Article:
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Friday, December 3 • 4:50pm - 5:00pm
OP 29 - Germline modifiers of the tumor immune microenvironment reveal drivers of immunotherapy response

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OP-29
Germline modifiers of the tumor immune microenvironment reveal drivers of immunotherapy response

Presenting Author: Meghana Pagadala, UCSD

Co-Author(s):
Victoria Wu, Moores Cancer Center
Hyo Kim, UCSD
Andrea Castro, UCSD
James Talwar, UCSD
Cristian Gonzalez-Colin, La Jolla Institute of Immunology
Steven Cao, UCSD
Benjamin Schmiedel, La Jolla Institute of Immunology
Shervin Goudarzi, Canyon Crest Academy
Divya Kirani, UCSD
Rany Salem, UCSD
Gerald Morris, UCSD
Olivier Harismendy, Moores Cancer Center
Sandip Patel, Morres Cancer Center
Jill Mesirov, UCSD
Maurizio Zanetti, Moores Cancer Center
Chi-Ping Day, National Institutes of Health
Chun Fan, UCSD
Wesley Thompon, UCSD
Glenn Merlino, National Institutes of Health
Eva Pérez-Guijarro, National Institutes of Health
J Silvio Gutkind, Moores Cancer Center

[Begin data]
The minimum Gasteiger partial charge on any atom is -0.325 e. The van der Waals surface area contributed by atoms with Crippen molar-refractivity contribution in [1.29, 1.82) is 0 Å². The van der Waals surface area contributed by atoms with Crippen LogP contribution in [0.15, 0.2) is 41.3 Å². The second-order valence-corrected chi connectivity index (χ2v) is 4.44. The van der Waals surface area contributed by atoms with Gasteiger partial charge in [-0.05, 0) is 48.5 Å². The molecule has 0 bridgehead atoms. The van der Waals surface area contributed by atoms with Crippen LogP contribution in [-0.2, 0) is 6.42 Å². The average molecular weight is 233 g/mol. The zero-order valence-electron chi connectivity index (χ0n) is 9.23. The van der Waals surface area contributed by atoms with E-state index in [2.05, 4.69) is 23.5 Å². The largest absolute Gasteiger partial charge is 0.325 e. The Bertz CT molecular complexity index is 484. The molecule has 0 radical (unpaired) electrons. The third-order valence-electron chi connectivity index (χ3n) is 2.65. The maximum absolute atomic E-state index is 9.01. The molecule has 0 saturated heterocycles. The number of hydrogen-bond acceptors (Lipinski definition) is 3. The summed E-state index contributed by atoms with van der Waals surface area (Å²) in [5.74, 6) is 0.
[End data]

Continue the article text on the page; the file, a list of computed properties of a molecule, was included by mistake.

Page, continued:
Pandurangan Vijayanand, La Jolla Institute of Immunology
Hannah Carter, UCSD

Abstract: With the continued promise of immunotherapy as an avenue for treating cancer, understanding how host genetics contributes to the tumor immune microenvironment (TIME) is essential to tailoring cancer risk screening and treatment strategies. Using genotypes from over 8,000 European individuals in The Cancer Genome Atlas and 137 heritable tumor immune phenotype components (IP components), we identified and investigated 532 TIME-SNPs. Focusing on 77 variants that were relevant to cancer risk, survival, or treatment response, we explored their potential to reveal novel targets for immunotherapy. Many variants overlapped regions with histone marks indicating active transcription, and influenced gene activities in specific immune cell subsets, such as macrophages and dendritic cells. TIME-SNPs implicated genes such as LAIR1, TREX1, CTSS, CTSW and LILRB2 were differentially expressed between responders and non-responders to immune-checkpoint blockade (ICB) in preclinical studies. Of these, LILRB2 and LAIR1 have already been identified as putative targets for immunotherapy. Here we found that inhibition of CTSS led to better tumor control and survival in murine models, alone or in combination with anti-PD-1. Collectively we show that through an integrative approach, it is possible to link host genetics to TIME characteristics, informing novel biomarkers for cancer risk and target identification in immunotherapy.


Friday December 3, 2021 4:50pm - 5:00pm MST
Ballroom Salon 1